As of today, I have created a new entry category that I am calling a "Forum."
In a nutshell, I'm hoping that the Forum will encourage readers to answer some questions I have been thinking about and/or respond to some ideas we have been kicking around at the office.
This is your chance to be heard! Contrary to what we like to believe, editors don't know everything. To publish books that people will read (and want to buy), we need to know what people are interested in and what they're sick of.
While comments on the Mysterious Matters blog are always welcome, I am particularly interested in comments on any question I raise in the forum, and I hope you will feel comfortable about posting your honest responses.
Of course, your comments can be anonymous, but it would be helpful if you could provide a bit of background about yourself--specifically: Are you a reader or a writer? What types of mysteries do you typically like? And if you are a librarian, it would be great to know that (and whether you speak regarding your personal tastes or those of your reading public).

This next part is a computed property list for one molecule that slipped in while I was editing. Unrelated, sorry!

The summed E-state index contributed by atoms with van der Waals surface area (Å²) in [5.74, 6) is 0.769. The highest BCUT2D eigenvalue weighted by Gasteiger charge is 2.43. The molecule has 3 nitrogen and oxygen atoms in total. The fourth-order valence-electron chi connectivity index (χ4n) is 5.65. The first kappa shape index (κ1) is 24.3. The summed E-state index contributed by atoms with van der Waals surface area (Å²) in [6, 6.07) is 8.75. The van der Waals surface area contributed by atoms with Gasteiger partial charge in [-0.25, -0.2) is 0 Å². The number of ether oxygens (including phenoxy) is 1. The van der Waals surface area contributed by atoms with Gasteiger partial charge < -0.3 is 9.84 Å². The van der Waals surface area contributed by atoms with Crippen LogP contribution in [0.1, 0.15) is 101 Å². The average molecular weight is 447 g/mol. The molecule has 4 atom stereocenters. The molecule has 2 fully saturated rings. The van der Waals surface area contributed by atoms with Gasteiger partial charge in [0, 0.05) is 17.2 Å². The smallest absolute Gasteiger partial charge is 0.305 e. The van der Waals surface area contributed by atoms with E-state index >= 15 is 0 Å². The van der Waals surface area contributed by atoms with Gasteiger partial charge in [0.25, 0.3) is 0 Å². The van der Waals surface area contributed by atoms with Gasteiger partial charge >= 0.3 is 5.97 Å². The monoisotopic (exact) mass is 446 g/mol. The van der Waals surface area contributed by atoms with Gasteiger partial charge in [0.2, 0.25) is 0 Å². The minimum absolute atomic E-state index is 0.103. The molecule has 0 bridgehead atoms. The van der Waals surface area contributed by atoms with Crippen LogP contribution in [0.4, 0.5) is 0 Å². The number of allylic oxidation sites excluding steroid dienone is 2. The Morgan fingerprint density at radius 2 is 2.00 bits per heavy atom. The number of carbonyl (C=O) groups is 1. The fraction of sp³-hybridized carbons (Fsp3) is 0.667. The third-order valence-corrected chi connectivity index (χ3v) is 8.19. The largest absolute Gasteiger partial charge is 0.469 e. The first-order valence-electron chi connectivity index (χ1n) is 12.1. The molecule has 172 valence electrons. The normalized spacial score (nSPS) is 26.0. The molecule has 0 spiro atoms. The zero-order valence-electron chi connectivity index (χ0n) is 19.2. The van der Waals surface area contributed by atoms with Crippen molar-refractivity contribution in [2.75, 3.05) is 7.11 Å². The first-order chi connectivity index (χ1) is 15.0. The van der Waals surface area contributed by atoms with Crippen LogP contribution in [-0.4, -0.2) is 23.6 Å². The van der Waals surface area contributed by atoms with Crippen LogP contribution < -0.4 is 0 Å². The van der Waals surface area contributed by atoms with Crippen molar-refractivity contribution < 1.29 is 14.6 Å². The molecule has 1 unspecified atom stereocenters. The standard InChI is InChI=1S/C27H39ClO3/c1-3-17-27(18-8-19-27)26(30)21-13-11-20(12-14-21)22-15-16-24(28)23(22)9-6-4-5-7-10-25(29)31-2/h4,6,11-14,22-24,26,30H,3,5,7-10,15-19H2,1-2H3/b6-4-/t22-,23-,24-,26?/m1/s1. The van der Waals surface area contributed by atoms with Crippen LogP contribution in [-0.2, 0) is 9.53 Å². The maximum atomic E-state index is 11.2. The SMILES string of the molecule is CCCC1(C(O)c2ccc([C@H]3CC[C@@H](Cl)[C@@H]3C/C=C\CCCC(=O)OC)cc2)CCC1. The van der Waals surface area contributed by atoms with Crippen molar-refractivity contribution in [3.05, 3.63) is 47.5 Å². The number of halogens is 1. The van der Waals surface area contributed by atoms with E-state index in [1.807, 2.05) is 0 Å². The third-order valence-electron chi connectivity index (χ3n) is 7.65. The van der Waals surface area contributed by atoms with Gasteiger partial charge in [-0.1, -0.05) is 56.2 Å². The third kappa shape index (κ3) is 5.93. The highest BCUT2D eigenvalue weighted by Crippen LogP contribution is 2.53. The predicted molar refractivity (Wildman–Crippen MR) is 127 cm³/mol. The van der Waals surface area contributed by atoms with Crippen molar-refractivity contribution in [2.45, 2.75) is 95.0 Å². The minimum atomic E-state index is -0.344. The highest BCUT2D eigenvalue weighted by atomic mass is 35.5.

Today's forum question: My colleagues and I were talking about our enjoyment of nontraditional narratives. You know--books with multiple viewpoints, unreliable narrators, structural innovations, nonlinear plots, ambiguous endings, and so forth. Then we got to wondering if we like them simply because they're different...because they offer a welcome diversion from the usual first-person, "I did this, then I did that" story. How do you feel about nontraditional structures? Are they fun, challenging, or both? Do you find that they are more work to read, and do you feel the work is worth the effort? Do you have to be in the right "mood" to pick up one of these books? If you're at a bookstore and flipping through a bunch of books, deciding which one to buy, do these tricks or techniques make you more likely to buy the book, or less likely?
I await your thoughts, O Mysterious Ones.